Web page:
ProMoM Inc. - Promoting the awareness and acceptance of breastfeeding.

Breastfeeding and returning
to work


BreastpumpThere are several options open to mothers who wish to continue breastfeeding while working at a job that requires separation between mother and baby for several hours a day. First, and best for both mother and baby, is for the baby's day care provider to be located close enough to the mother's workplace for her to breastfeed the baby directly during regularly scheduled breaks. More and more firms are providing on-site or nearby day care, and are finding that the benefits for employee morale and retention make the investment worthwhile.

Second, a mother can use her break times to express her milk and bring it to the day-care provider for feeding the following day. If a mother chooses this option, she will need either to learn hand-expression technique or to rent or buy a good quality double pump. She will also need a few minutes of privacy two to three times a day. If refrigeration is not available at the workplace, storage in a cooler with "blue ice" is sufficient to preserve the milk until it can be refrigerated in the evening.

Third, a mother can breastfeed her baby when they are together and use formula when they are separated. Most mothers who try this find that their breasts quickly adjust to the daily separation, and that they have a sufficient supply for the evenings and weekends if the baby is allowed frequent access to their breasts when they are together.

Some employers may need to educated about the benefits of breastfeeding. Medela, a company that makes high-quality breast pumps, has an educational packet setting forth the cost savings to employers if their employees breastfeed their babies.  Visit the web site of the pump manufacturer, Medela, or call them at 1-800-TELL YOU for more information.  The Nursing Mothers' Association of Australia has put together a wonderful set of materials at this site on educating employers about the benefits to them of their employees breastfeeding their babies. There is also a lot of helpful information information there about how to pump and store milk.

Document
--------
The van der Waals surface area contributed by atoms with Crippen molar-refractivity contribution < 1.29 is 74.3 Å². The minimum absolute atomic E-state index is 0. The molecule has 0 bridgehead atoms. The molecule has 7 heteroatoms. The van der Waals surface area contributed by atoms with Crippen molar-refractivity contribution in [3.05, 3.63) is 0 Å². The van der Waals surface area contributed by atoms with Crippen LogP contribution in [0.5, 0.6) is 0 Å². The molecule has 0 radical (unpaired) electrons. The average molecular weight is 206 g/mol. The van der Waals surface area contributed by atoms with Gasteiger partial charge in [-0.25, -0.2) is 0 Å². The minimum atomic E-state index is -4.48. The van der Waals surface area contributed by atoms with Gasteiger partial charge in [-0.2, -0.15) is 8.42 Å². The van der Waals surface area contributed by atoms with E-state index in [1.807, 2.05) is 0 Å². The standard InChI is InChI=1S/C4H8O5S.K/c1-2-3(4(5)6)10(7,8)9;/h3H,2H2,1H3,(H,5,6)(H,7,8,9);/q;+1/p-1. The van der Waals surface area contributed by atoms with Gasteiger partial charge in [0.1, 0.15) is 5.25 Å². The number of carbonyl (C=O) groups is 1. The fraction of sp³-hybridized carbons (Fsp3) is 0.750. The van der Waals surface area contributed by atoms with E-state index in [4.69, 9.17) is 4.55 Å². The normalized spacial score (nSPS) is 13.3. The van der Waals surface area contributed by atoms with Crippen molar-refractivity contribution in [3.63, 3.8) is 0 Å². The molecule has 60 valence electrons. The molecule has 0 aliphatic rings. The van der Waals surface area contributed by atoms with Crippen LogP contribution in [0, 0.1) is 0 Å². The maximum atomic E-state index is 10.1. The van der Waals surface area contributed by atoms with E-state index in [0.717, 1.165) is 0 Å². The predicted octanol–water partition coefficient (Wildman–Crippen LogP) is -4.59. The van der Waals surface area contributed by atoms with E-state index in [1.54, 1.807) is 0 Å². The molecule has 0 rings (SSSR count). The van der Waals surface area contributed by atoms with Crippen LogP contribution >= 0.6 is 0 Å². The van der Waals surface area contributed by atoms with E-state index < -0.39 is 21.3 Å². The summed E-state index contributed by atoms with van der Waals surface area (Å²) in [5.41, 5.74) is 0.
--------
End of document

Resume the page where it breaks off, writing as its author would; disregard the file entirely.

Many women are pleased and surprised to find their employers very accommodating in providing a place and time to pump or feed a baby.  Often, the only reason there is no explicit policy permitting pumping or breastfeeding during work breaks is because no-one has yet asked. And don't forget that in some states (Florida and Texas are in the lead on this), state law encourages employers to accommodate the needs of their employees who are breastfeeding.

Here is a sample letter, written to the human resources manager at a large work site, which worked: the employee's need for a private and clean place to pump was accommodated. (*There is also another sample letter available at ProMoM.)

Dear [Human Resources Manager],

This is a letter to express what I feel is an important issue and to propose what I think is a viable solution. Given the number of women who work here of child-bearing age and the lack of available space in the building, privacy for nursing mothers presents a problem.